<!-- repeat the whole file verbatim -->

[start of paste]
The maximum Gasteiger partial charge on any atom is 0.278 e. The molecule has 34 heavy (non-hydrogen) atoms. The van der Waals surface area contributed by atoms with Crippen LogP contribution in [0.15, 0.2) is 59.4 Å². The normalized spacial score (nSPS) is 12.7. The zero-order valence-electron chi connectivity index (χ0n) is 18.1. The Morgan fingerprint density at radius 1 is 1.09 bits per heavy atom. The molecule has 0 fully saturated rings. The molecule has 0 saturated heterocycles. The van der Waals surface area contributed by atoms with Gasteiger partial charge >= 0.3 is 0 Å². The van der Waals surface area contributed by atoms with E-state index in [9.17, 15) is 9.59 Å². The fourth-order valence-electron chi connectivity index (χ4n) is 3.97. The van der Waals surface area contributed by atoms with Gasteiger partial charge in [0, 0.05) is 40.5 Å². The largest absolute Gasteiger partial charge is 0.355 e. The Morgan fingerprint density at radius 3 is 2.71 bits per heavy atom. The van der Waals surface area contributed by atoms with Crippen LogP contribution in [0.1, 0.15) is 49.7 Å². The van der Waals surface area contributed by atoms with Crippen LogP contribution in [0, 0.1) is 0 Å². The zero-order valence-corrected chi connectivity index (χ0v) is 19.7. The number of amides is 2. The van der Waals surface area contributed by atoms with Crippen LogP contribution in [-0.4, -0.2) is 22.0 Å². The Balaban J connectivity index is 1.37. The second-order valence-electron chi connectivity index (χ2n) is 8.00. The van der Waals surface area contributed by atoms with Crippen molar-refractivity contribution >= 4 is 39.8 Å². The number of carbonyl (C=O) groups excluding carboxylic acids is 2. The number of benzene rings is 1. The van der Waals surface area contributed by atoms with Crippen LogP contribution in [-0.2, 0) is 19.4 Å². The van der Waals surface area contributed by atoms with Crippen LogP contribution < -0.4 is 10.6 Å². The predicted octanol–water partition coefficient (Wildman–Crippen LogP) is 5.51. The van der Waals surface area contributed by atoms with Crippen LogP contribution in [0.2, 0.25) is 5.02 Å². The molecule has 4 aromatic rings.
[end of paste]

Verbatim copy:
The maximum Gasteiger partial charge on any atom is 0.278 e. The molecule has 34 heavy (non-hydrogen) atoms. The van der Waals surface area contributed by atoms with Crippen LogP contribution in [0.15, 0.2) is 59.4 Å². The normalized spacial score (nSPS) is 12.7. The zero-order valence-electron chi connectivity index (χ0n) is 18.1. The Morgan fingerprint density at radius 1 is 1.09 bits per heavy atom. The molecule has 0 fully saturated rings. The molecule has 0 saturated heterocycles. The van der Waals surface area contributed by atoms with Gasteiger partial charge >= 0.3 is 0 Å². The van der Waals surface area contributed by atoms with E-state index in [9.17, 15) is 9.59 Å². The fourth-order valence-electron chi connectivity index (χ4n) is 3.97. The van der Waals surface area contributed by atoms with Gasteiger partial charge in [0, 0.05) is 40.5 Å². The largest absolute Gasteiger partial charge is 0.355 e. The Morgan fingerprint density at radius 3 is 2.71 bits per heavy atom. The van der Waals surface area contributed by atoms with Crippen LogP contribution in [0.1, 0.15) is 49.7 Å². The van der Waals surface area contributed by atoms with Crippen LogP contribution in [0, 0.1) is 0 Å². The zero-order valence-corrected chi connectivity index (χ0v) is 19.7. The number of amides is 2. The van der Waals surface area contributed by atoms with Crippen LogP contribution in [-0.4, -0.2) is 22.0 Å². The Balaban J connectivity index is 1.37. The second-order valence-electron chi connectivity index (χ2n) is 8.00. The van der Waals surface area contributed by atoms with Crippen molar-refractivity contribution >= 4 is 39.8 Å². The number of carbonyl (C=O) groups excluding carboxylic acids is 2. The number of benzene rings is 1. The van der Waals surface area contributed by atoms with Crippen LogP contribution in [-0.2, 0) is 19.4 Å². The van der Waals surface area contributed by atoms with Crippen LogP contribution < -0.4 is 10.6 Å². The predicted octanol–water partition coefficient (Wildman–Crippen LogP) is 5.51. The van der Waals surface area contributed by atoms with Crippen LogP contribution in [0.2, 0.25) is 5.02 Å². The molecule has 4 aromatic rings.